A special issue of Nature, the international science weekly journal, Building the 21st Century Scientist addresses the need to change how STEM content is taught. "For generations, classes in science, technology, engineering and mathematics (STEM) have been built around a steady diet of lecture-based learning. Soft skills, such as creative problem solving, critical thinking and collaboration, are often given short shrift." (Nature, Editorial, 2015)
In place of an understanding of natural phenomena and how the methods of science work, students in traditionally taught science classes gain, according to the NRC's A Framework for K-12 Science Education, only "naive conceptions of the nature of scientific inquiry and the impression that science is simply a body of isolated facts." (Quinn, Helen R., Schweingruber, Heidi, Keller, Thomas, & others, p. 41)
Not only do students acquire a distorted understanding of the STEM disciplines, they apparently lose interest in future STEM-related careers. One study of a sample of 17,000 students who had enrolled in a STEM discipline revealed that only 2 in 5 either achieved a STEM degree or were still enrolled in STEM after six years later. (Waldrop, Mitchel, 2015)
The alternative learning system singled out in Building the 21st Century Scientist is "active learning." Active learning is a short-hand way to describe "a diverse range of methods that have been sweeping through the world's undergraduate science classes. Some are complex, immersive exercises...But there are also team-based exercises...as well as simple, carefully tailored questions that students in a crowded lecture hall might respond to through hand-held 'clickers'." The commonality among these methods is that each challenges the student to grapple with scientific thinking, and, according to a huge body of research, "gain a much deeper understanding of the science." (Waldrop, 2015)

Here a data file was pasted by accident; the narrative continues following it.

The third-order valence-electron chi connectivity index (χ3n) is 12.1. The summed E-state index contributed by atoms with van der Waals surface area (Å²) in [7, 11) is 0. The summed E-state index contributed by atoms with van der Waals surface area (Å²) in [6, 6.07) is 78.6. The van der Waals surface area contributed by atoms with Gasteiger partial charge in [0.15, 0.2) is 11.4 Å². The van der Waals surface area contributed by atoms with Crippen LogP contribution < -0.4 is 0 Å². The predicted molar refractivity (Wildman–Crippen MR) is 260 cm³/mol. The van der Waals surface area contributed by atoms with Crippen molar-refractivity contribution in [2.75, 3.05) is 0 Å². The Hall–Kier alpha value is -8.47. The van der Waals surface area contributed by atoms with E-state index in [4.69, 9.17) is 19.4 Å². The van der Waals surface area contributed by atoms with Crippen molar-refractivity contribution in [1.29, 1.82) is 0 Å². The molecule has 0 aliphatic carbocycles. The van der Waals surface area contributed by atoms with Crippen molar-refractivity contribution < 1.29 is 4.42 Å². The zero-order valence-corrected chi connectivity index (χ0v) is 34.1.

A meta-analysis of 225 studies comparing examination scores or failure rates in undergraduate STEM courses under traditional lecturing versus active learning showed that students in traditional lecture classes were 1.5 times more likely to fail than if they were in a class using "active learning" strategies. The analyses provide evidence that the active learning strategies work in all of the STEM disciplines, as well as in classes of all sizes, course types, and levels; the learning is particularly beneficial in small classes. The strategies support increased student performance on "concept inventories." (Freeman, et.al.)
So large is the body of evidence in favor of "active learning" that Clarissa Dirks, a microbiologist and the co-chair of the U. S. National Academies Scientific Teaching Alliance, asserts that "At this point it is unethical to teach any other way." (Waldrop, 2015)
That "active learning" actually works in the "real world" can be seen in the case of the University of Illinois' Physics Department that redeveloped its undergraduate physics classes beginning in 1995. As the change was described in a 1997 article, in 1995 the department realized that while the current system was apparently working for most of its students, "recent physics education research has made painfully clear, traditional physics pedagogy has often been surprisingly ineffective in conveying conceptual understanding as distinct from rote learning and formulae manipulation." (Campbell, Elliot, & Gladding, 1997)
The article recounting the department's efforts to completely restructured the University's physics courses between 1995 and 1997 makes the point that the reform was not just an exercise that "rocked the boat" but was instead an activity akin to "parallel parking an aircraft carrier."